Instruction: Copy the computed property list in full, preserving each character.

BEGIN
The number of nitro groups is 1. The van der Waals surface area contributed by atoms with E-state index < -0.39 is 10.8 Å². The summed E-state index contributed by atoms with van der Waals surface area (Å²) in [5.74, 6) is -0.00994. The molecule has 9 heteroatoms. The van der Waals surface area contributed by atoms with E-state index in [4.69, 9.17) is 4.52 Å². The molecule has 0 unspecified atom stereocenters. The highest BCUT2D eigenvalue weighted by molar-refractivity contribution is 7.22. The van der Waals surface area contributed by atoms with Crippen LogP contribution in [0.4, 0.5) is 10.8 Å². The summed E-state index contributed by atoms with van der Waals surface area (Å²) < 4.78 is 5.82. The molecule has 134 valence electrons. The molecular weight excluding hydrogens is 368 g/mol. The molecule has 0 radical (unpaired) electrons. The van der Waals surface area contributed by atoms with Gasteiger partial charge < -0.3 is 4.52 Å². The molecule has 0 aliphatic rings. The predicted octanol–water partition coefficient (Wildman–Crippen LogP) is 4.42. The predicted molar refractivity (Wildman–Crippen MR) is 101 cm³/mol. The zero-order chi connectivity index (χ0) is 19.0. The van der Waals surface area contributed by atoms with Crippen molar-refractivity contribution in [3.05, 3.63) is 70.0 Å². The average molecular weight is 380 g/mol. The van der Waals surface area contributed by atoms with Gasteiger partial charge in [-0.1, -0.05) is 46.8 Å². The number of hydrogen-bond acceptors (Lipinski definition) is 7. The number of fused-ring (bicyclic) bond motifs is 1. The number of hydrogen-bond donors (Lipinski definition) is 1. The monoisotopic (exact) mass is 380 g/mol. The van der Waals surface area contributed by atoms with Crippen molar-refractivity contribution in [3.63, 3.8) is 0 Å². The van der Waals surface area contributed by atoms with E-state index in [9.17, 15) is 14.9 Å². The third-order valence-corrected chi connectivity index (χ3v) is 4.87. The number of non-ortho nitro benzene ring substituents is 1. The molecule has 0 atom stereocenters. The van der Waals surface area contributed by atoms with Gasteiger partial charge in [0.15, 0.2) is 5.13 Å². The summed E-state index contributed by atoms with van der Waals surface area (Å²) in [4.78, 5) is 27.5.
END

The number of nitro groups is 1. The van der Waals surface area contributed by atoms with E-state index < -0.39 is 10.8 Å². The summed E-state index contributed by atoms with van der Waals surface area (Å²) in [5.74, 6) is -0.00994. The molecule has 9 heteroatoms. The van der Waals surface area contributed by atoms with E-state index in [4.69, 9.17) is 4.52 Å². The molecule has 0 unspecified atom stereocenters. The highest BCUT2D eigenvalue weighted by molar-refractivity contribution is 7.22. The van der Waals surface area contributed by atoms with Crippen LogP contribution in [0.4, 0.5) is 10.8 Å². The summed E-state index contributed by atoms with van der Waals surface area (Å²) < 4.78 is 5.82. The molecule has 134 valence electrons. The molecular weight excluding hydrogens is 368 g/mol. The molecule has 0 radical (unpaired) electrons. The van der Waals surface area contributed by atoms with Gasteiger partial charge < -0.3 is 4.52 Å². The molecule has 0 aliphatic rings. The predicted octanol–water partition coefficient (Wildman–Crippen LogP) is 4.42. The predicted molar refractivity (Wildman–Crippen MR) is 101 cm³/mol. The zero-order chi connectivity index (χ0) is 19.0. The van der Waals surface area contributed by atoms with Crippen molar-refractivity contribution in [3.05, 3.63) is 70.0 Å². The average molecular weight is 380 g/mol. The van der Waals surface area contributed by atoms with Gasteiger partial charge in [-0.1, -0.05) is 46.8 Å². The number of hydrogen-bond acceptors (Lipinski definition) is 7. The number of fused-ring (bicyclic) bond motifs is 1. The number of hydrogen-bond donors (Lipinski definition) is 1. The monoisotopic (exact) mass is 380 g/mol. The van der Waals surface area contributed by atoms with Crippen molar-refractivity contribution in [3.63, 3.8) is 0 Å². The van der Waals surface area contributed by atoms with E-state index in [9.17, 15) is 14.9 Å². The third-order valence-corrected chi connectivity index (χ3v) is 4.87. The number of non-ortho nitro benzene ring substituents is 1. The molecule has 0 atom stereocenters. The van der Waals surface area contributed by atoms with Gasteiger partial charge in [0.15, 0.2) is 5.13 Å². The summed E-state index contributed by atoms with van der Waals surface area (Å²) in [4.78, 5) is 27.5.